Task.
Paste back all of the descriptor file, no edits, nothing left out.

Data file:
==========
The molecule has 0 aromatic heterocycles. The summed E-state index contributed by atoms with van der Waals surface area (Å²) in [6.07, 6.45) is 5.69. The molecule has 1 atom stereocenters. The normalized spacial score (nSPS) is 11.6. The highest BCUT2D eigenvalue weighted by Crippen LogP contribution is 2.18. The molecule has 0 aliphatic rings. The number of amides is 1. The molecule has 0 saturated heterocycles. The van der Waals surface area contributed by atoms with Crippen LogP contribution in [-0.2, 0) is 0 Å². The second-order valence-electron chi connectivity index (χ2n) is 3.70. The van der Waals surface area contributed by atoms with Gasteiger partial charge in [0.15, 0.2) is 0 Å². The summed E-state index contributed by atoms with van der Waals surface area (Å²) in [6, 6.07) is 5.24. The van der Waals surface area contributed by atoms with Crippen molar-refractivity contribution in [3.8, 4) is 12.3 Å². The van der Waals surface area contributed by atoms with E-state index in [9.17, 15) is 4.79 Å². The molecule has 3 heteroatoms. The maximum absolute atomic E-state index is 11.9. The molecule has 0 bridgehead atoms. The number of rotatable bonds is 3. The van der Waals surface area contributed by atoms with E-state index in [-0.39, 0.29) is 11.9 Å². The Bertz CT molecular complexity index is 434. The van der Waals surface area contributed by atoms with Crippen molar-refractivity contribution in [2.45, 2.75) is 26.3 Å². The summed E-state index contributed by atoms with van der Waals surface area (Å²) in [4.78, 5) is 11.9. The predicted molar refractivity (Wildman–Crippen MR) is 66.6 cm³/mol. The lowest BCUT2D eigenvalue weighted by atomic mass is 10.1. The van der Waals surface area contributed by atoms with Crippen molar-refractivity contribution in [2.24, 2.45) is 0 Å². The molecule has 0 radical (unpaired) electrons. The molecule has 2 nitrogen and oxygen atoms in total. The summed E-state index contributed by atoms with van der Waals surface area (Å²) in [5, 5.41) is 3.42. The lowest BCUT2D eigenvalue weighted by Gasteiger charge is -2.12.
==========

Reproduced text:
The molecule has 0 aromatic heterocycles. The summed E-state index contributed by atoms with van der Waals surface area (Å²) in [6.07, 6.45) is 5.69. The molecule has 1 atom stereocenters. The normalized spacial score (nSPS) is 11.6. The highest BCUT2D eigenvalue weighted by Crippen LogP contribution is 2.18. The molecule has 0 aliphatic rings. The number of amides is 1. The molecule has 0 saturated heterocycles. The van der Waals surface area contributed by atoms with Crippen LogP contribution in [-0.2, 0) is 0 Å². The second-order valence-electron chi connectivity index (χ2n) is 3.70. The van der Waals surface area contributed by atoms with Gasteiger partial charge in [0.15, 0.2) is 0 Å². The summed E-state index contributed by atoms with van der Waals surface area (Å²) in [6, 6.07) is 5.24. The van der Waals surface area contributed by atoms with Crippen molar-refractivity contribution in [3.8, 4) is 12.3 Å². The van der Waals surface area contributed by atoms with E-state index in [9.17, 15) is 4.79 Å². The molecule has 3 heteroatoms. The maximum absolute atomic E-state index is 11.9. The molecule has 0 bridgehead atoms. The number of rotatable bonds is 3. The van der Waals surface area contributed by atoms with E-state index in [-0.39, 0.29) is 11.9 Å². The Bertz CT molecular complexity index is 434. The van der Waals surface area contributed by atoms with Crippen molar-refractivity contribution in [2.45, 2.75) is 26.3 Å². The summed E-state index contributed by atoms with van der Waals surface area (Å²) in [4.78, 5) is 11.9. The predicted molar refractivity (Wildman–Crippen MR) is 66.6 cm³/mol. The lowest BCUT2D eigenvalue weighted by atomic mass is 10.1. The van der Waals surface area contributed by atoms with Crippen molar-refractivity contribution in [2.24, 2.45) is 0 Å². The molecule has 0 radical (unpaired) electrons. The molecule has 2 nitrogen and oxygen atoms in total. The summed E-state index contributed by atoms with van der Waals surface area (Å²) in [5, 5.41) is 3.42. The lowest BCUT2D eigenvalue weighted by Gasteiger charge is -2.12.